Modula-3 was a joint design effort during the late 1980s of two industrial computer science labs: DEC Systems Research Center and Olivetti Research. It derives from Modula-2+, an enhanced version of Niklaus Wirth's Modula-2, which in turn descends directly from Pascal. Many ideas from Modula-3 have influenced the design of Java.
The language was first defined in 1989 and revised in 1991. Except for a few minor corrections, the language definition has been stable for seven years. This has mitigated the need for an ISO standards body.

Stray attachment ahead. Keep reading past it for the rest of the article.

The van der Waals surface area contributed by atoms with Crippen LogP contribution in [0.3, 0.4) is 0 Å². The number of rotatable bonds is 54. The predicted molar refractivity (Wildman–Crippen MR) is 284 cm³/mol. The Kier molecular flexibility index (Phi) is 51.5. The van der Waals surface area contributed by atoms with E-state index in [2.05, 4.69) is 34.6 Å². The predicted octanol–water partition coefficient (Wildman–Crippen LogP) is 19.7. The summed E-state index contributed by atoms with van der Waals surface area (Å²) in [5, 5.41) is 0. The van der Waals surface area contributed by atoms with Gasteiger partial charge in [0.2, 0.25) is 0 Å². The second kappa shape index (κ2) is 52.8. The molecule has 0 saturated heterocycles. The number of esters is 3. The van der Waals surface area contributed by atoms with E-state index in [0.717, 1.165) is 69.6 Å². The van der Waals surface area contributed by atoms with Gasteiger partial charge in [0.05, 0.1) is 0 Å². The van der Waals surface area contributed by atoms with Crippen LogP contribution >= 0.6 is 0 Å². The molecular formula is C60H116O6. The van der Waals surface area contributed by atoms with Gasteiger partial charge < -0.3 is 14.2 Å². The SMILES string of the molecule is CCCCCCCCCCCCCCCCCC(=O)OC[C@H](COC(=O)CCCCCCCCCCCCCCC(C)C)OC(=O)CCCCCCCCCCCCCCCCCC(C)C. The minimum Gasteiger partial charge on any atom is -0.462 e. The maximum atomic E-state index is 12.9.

Since its inception as a research project in 1987, DEC SRC has been the home base of Modula-3 and has provided a free reference implementation. This has spun off several related efforts. Active Linux development has emerged from Ecole Polytechnic of Montréal, with influence from Cambridge University. Commercial support has been available since 1995 from Critical Mass of Cambridge, Massachusetts, which publishes Threads, a newsletter for the Modula-3 community.
Interest in Modula-3 is growing, both in industry and academia. Due to recent activity, a second revision of the language may result, incorporating such modern niceties as support for Unicode. Like Linux, Modula-3 is a powerful piece of software built and maintained by enthusiastic programmers.